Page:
U.S Immigration and Customs Enforcement officials helped an illegal immigrant thief escape across the border. They literally escorted him across the border after flying him to El Paso on your dime. All to escape the 12 years in prison he was facing.
And the Jefferson County District Attorney is fed up. And you should be too. If you're not furious, you're not paying attention or you don't support the rule of law. Like Progressives.
And the perps sister, who put up her house for the bond, won't even loose that house (even though it was used to circumvent justice) because stupid open-borders Colorado passed a law that prevents forfeiture when suspects leave the country. Gee, I wonder why they would do that? Nearly 100% of country skipping perps are illegal aliens so they just hop back across the border and their relatives don't have to forfeit the bond. This is outrageous. Coloradans, what the hell are you thinking??
An illegal immigrant charged with stealing an 81-year-old Wheat Ridge man's trailer fled the country with unusual accomplices: U.S. Immigration and Customs Enforcement officials.
"They are complicit in his escape from justice," Jefferson County District Attorney Scott Storey said Wednesday of the federal agency's role in helping Damacio Torres- Ochoa, 33, leave the country.
According to Storey, ICE flew the felony defendant to El Paso, Texas, on Oct. 19 and walked him across the border to freedom.
Storey didn't learn what had happened until Torres-Ochoa failed to appear at a Monday court hearing. He was facing up to 12 years in prison.
"I pretty much have had enough of this," Storey said. "This kind of sticks in our craw."
Other things that contributed to Torres-Ochoa's release included a judge dropping his bond — a loophole created for bail bond companies by the Colorado legislature when illegal immigrants skip bail — and bad communication between federal and state lawmen. Storey vowed to attack each problem.
After he "self-deported," Torres- Ochoa's bail was raised to $250,000 in cash, Storey said.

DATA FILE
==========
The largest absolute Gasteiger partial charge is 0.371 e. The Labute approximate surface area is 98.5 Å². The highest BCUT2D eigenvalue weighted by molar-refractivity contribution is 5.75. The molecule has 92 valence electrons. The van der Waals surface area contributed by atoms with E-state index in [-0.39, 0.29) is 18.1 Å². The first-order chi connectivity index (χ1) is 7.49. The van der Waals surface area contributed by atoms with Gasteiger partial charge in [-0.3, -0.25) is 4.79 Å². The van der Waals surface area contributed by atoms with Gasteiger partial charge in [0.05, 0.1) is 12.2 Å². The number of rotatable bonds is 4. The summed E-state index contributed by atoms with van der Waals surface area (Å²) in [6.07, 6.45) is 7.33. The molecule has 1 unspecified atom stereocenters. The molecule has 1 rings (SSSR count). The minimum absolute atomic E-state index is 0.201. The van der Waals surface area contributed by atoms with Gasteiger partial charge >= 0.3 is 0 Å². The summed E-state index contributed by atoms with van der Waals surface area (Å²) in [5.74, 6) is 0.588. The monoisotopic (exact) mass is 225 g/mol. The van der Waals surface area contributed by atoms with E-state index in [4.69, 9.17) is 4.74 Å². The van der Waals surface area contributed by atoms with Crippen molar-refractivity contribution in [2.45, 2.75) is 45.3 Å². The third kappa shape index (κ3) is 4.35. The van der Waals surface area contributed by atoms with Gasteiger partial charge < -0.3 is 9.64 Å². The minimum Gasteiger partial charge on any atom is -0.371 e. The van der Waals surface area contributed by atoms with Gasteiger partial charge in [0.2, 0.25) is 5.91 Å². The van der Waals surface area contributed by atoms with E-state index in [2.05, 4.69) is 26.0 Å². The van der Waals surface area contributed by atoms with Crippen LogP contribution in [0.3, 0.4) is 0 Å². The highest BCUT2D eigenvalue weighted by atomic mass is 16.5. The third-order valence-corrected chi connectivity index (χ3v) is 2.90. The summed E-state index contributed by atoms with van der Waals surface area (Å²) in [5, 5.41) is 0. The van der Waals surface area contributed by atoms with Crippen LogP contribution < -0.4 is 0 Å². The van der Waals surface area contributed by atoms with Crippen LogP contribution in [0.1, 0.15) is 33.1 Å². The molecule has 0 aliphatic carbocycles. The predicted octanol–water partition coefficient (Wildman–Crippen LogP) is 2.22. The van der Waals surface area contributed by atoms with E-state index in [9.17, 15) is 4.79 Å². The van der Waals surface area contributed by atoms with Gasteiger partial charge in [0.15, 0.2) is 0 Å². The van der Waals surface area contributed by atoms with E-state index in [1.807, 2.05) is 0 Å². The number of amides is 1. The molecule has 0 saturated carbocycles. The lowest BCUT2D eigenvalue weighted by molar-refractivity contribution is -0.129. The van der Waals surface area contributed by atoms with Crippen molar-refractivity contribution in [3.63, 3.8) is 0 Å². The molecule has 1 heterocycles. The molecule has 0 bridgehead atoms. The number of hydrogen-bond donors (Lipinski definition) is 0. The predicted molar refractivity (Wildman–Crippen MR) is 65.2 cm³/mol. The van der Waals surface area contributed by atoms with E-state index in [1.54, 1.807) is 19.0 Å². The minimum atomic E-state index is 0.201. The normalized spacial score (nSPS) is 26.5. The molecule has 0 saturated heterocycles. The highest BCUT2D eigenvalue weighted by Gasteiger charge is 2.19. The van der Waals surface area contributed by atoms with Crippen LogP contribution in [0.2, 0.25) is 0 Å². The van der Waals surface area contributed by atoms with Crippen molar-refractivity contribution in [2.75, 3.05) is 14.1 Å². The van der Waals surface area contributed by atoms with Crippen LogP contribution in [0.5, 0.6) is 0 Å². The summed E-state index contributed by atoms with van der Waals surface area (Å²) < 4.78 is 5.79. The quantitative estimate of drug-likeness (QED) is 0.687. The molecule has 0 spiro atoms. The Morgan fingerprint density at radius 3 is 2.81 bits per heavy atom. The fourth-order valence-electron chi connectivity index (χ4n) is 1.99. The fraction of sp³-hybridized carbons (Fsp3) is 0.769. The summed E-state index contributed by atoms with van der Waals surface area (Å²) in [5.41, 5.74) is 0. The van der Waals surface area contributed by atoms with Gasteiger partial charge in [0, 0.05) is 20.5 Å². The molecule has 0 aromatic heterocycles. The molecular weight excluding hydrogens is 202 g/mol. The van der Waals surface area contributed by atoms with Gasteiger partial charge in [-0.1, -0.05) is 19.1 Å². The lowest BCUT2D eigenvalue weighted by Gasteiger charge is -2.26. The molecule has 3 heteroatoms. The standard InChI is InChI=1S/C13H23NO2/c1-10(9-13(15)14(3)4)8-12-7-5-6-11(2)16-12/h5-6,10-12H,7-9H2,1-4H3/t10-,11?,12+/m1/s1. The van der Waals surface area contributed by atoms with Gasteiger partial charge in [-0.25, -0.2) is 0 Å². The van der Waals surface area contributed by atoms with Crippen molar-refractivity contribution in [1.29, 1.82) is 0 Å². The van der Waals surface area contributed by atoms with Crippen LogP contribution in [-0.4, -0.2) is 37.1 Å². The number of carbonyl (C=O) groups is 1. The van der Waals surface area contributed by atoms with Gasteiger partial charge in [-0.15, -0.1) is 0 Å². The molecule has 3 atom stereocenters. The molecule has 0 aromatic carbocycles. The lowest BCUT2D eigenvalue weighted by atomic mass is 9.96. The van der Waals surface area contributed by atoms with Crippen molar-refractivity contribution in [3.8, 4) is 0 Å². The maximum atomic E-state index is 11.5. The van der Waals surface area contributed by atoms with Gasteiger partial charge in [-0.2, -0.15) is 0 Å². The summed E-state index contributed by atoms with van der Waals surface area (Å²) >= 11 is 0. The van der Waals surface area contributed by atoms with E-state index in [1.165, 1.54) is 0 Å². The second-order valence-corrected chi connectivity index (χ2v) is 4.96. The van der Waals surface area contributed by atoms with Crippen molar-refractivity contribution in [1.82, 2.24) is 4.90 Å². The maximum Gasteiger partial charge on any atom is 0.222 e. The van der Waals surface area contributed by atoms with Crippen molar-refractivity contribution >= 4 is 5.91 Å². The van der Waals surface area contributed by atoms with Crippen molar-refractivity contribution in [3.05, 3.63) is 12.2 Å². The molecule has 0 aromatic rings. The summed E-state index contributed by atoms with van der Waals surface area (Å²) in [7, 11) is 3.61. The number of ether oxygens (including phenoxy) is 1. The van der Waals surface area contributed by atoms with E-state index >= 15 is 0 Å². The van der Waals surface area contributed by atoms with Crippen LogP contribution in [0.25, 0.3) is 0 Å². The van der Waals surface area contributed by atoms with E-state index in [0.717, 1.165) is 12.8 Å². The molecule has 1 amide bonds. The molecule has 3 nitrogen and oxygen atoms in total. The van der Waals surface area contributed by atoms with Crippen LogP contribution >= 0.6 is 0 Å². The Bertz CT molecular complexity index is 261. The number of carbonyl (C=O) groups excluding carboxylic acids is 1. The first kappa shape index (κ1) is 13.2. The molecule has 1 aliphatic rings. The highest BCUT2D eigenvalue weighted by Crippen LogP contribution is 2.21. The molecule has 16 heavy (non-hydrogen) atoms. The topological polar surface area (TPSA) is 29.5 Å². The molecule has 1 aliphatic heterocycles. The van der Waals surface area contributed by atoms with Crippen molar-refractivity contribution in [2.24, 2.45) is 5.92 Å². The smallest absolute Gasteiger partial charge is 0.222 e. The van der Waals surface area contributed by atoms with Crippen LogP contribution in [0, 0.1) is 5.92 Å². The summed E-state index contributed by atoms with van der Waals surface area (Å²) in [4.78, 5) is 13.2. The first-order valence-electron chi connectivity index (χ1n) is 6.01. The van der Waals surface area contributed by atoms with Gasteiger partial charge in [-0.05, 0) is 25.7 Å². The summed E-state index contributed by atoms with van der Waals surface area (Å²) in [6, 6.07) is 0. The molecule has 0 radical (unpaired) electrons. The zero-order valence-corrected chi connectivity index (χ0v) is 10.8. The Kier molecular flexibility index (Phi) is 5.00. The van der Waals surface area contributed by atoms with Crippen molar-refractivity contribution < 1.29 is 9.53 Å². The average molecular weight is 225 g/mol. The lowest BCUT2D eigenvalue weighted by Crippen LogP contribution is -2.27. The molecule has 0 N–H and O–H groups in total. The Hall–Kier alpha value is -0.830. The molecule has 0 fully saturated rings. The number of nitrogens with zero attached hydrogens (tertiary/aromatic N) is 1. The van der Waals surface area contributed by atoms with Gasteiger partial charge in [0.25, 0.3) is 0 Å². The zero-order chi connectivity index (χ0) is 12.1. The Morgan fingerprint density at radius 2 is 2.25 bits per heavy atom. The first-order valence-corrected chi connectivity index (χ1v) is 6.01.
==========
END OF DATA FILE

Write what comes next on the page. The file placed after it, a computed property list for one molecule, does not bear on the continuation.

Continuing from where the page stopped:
The case began Feb. 24 after Robert Joseph Wallace, 81, ran outside when he heard someone stealing his trailer. Torres-Ochoa allegedly was towing the trailer away when Wallace shot his alleged accomplice, Alvaro Cardona, 28, in the face, blinding him and causing a serious brain injury.
Wallace was charged in the shooting, and months later, Torres-Ochoa and Cardona were charged with theft from an at-risk victim.
Storey asked for a high bail because Torres-Ochoa was in the country illegally and was considered a flight risk. Bail was set at $100,000. Jefferson County Judge Thomas Vance later dropped the bail to $27,500, Storey said.
Torres-Ochoa's sister put up her house as collateral, and Rosalie Montoya of Reliable Bail Bonds put up the bond on Oct. 4, Storey said. But because ICE had a hold on Torres-Ochoa, ICE picked him up two days later and held him until he was transported to Texas.
ICE initiated deportation against Torres-Ochoa without notifying Jefferson County officials. ICE officials could not be reached for comment.
Wallace pleaded no contest to a reduced charge of attempted reckless manslaughter and illegal discharge of a firearm into an occupied motor vehicle.
Cardona has been deemed incompetent to stand trial.
Although Torres-Ochoa skipped bail, Reliable Bail Bonds likely won't forfeit the bond because the Colorado legislature passed a measure in 2007 in which bond companies were exempt from forfeiture when suspects flee the country.
Three years ago, when the legislature passed the exemption, Storey wrote a letter to county and district presiding judges asking them to make sure that bails were set high in such cases because of the flight risk with illegal immigrants.
Storey spokeswoman Pam Russell said ICE doesn't have enough space to hold offenders indefinitely and routinely deports offenders.
"There is a way around this thing," Storey said.
He said the Jefferson County jail could hold ICE detainees under contract. He has asked jailers to notify him when ICE takes custody of offenders in the future.
"I guarantee you, they don't stay across the border," he said. "They come back under a different identification."